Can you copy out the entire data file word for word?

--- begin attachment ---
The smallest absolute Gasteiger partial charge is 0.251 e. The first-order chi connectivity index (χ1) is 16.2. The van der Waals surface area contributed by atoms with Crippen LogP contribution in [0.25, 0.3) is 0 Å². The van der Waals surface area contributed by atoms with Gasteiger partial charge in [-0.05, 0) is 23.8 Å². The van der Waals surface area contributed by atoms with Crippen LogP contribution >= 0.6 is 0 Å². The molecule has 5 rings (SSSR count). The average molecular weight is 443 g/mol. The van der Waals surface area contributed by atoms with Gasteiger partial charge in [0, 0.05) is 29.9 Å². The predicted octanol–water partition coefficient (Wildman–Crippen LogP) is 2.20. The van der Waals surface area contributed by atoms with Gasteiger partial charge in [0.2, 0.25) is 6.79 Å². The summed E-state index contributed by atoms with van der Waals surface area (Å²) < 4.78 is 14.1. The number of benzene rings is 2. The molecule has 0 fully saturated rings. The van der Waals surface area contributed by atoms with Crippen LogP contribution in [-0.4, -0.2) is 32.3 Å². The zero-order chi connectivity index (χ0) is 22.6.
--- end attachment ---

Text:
The smallest absolute Gasteiger partial charge is 0.251 e. The first-order chi connectivity index (χ1) is 16.2. The van der Waals surface area contributed by atoms with Crippen LogP contribution in [0.25, 0.3) is 0 Å². The van der Waals surface area contributed by atoms with Gasteiger partial charge in [-0.05, 0) is 23.8 Å². The van der Waals surface area contributed by atoms with Crippen LogP contribution >= 0.6 is 0 Å². The molecule has 5 rings (SSSR count). The average molecular weight is 443 g/mol. The van der Waals surface area contributed by atoms with Gasteiger partial charge in [0, 0.05) is 29.9 Å². The predicted octanol–water partition coefficient (Wildman–Crippen LogP) is 2.20. The van der Waals surface area contributed by atoms with Gasteiger partial charge in [0.2, 0.25) is 6.79 Å². The summed E-state index contributed by atoms with van der Waals surface area (Å²) < 4.78 is 14.1. The number of benzene rings is 2. The molecule has 0 fully saturated rings. The van der Waals surface area contributed by atoms with Crippen LogP contribution in [-0.4, -0.2) is 32.3 Å². The zero-order chi connectivity index (χ0) is 22.6.